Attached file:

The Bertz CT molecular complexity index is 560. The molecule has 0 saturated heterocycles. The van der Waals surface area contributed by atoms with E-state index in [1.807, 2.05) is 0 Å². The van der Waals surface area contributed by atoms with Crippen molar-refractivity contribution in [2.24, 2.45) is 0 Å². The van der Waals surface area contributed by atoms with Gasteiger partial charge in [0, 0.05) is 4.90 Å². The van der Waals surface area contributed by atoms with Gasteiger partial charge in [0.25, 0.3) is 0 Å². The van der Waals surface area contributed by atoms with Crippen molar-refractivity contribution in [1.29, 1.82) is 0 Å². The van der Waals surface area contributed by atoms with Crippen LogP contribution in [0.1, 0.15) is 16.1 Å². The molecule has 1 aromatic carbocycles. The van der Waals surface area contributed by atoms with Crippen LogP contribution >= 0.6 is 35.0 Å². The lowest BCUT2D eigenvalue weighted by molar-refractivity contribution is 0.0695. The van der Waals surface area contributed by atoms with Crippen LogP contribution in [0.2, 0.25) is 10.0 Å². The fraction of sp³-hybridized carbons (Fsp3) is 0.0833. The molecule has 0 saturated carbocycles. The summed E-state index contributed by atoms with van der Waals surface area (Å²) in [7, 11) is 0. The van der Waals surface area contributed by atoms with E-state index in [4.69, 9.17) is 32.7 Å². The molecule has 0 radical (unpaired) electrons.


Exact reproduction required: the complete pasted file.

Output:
The Bertz CT molecular complexity index is 560. The molecule has 0 saturated heterocycles. The van der Waals surface area contributed by atoms with E-state index in [1.807, 2.05) is 0 Å². The van der Waals surface area contributed by atoms with Crippen molar-refractivity contribution in [2.24, 2.45) is 0 Å². The van der Waals surface area contributed by atoms with Gasteiger partial charge in [0, 0.05) is 4.90 Å². The van der Waals surface area contributed by atoms with Gasteiger partial charge in [0.25, 0.3) is 0 Å². The van der Waals surface area contributed by atoms with Crippen molar-refractivity contribution in [1.29, 1.82) is 0 Å². The van der Waals surface area contributed by atoms with Crippen LogP contribution in [0.1, 0.15) is 16.1 Å². The molecule has 1 aromatic carbocycles. The van der Waals surface area contributed by atoms with Crippen LogP contribution >= 0.6 is 35.0 Å². The lowest BCUT2D eigenvalue weighted by molar-refractivity contribution is 0.0695. The van der Waals surface area contributed by atoms with Crippen LogP contribution in [0.2, 0.25) is 10.0 Å². The fraction of sp³-hybridized carbons (Fsp3) is 0.0833. The molecule has 0 saturated carbocycles. The summed E-state index contributed by atoms with van der Waals surface area (Å²) in [7, 11) is 0. The van der Waals surface area contributed by atoms with E-state index in [4.69, 9.17) is 32.7 Å². The molecule has 0 radical (unpaired) electrons.